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  1.  11
    Citizens' Satisfaction with Government Performance in Six Asian-Pacific Giants.Zhengxu Wang - 2010 - Japanese Journal of Political Science 11 (1):51-75.
    Assessment of the quality of governance has so far relied on socioeconomic statistics and expert opinions, while largely neglecting citizens satisfaction with their government in six Asian-Pacific countries: America, Australia, China, India, Japan, and Russia. I found citizen satisfaction with the public services they receive, such as education, healthcare, and public safety, matters most in their assessment of government performance. Individual satisfaction with income, job, and housing also matters. The respondent will disapprove government performance if he or she thinks corruption (...)
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  2.  7
    Postmodern Values in Seven Confucian Societies: Political Consequences of Changing World Views.Zhengxu Wang - 2007 - Japanese Journal of Political Science 8 (3):341-359.
    Economic development and the social changes it brings are changing people's world views among the East Asia Confucian societies. Most notable is a change from stressing hard work and achievement toward stressing enjoyment, self expression, and a fulfilling lifestyle. With this people also have become more pro-equality and tolerant toward different ideas and styles. These newly emerged views of modernized societies can be called values. People with stronger postmodern values are more active politically, more assertive in demanding individual and political (...)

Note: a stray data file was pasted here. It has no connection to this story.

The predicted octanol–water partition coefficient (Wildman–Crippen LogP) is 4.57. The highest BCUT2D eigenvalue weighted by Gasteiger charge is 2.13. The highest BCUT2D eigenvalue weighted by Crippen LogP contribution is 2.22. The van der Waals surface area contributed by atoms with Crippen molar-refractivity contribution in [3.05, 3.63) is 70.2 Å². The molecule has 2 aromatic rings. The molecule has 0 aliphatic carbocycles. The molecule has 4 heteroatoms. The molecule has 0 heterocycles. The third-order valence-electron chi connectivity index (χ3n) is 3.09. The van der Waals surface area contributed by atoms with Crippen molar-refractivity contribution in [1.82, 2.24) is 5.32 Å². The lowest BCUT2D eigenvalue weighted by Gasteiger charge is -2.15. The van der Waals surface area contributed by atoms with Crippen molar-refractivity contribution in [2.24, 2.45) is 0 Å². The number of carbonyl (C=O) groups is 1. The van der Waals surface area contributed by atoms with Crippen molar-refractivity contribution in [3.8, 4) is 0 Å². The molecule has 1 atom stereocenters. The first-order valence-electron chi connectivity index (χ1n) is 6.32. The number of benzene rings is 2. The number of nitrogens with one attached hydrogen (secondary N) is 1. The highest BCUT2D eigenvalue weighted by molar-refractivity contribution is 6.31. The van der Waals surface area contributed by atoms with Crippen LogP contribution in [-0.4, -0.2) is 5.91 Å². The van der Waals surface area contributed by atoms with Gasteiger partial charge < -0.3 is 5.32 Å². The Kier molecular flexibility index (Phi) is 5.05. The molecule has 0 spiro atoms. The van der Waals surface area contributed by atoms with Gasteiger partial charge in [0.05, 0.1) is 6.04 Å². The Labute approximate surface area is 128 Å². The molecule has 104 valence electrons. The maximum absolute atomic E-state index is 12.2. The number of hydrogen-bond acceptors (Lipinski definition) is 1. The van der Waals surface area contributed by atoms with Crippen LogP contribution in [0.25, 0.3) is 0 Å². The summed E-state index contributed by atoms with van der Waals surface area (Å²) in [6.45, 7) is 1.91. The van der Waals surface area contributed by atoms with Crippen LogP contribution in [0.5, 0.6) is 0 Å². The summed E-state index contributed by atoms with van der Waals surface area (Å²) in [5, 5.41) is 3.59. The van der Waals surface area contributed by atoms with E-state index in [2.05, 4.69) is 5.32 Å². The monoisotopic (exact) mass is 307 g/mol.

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  3. Transitional Meritocracy: Institutions and Practices of Personnel Management.Dragan Pavlicevic & Zhengxu Wang - 2014 - In Kjeld Erik Brødsgaard (ed.), Globalization and Public Sector Reform in China. London, U.K.: Routledge.
    ntroduction Since China’s gradualist reform started in the early 1980s, its governance record has been relatively successful. Despite a large number of severe challenges, the government in Beijing has managed outstanding economic performance and large-scale social transformation (Naughton 2007). Overall, the regime seems to enjoy relatively high levels of public support (Gilley 2006; Wang 2009), and a reform and state-building process controlled by the ruling Chinese Communist Party looks set to continue for the next ten to 20 years. One key (...)
     
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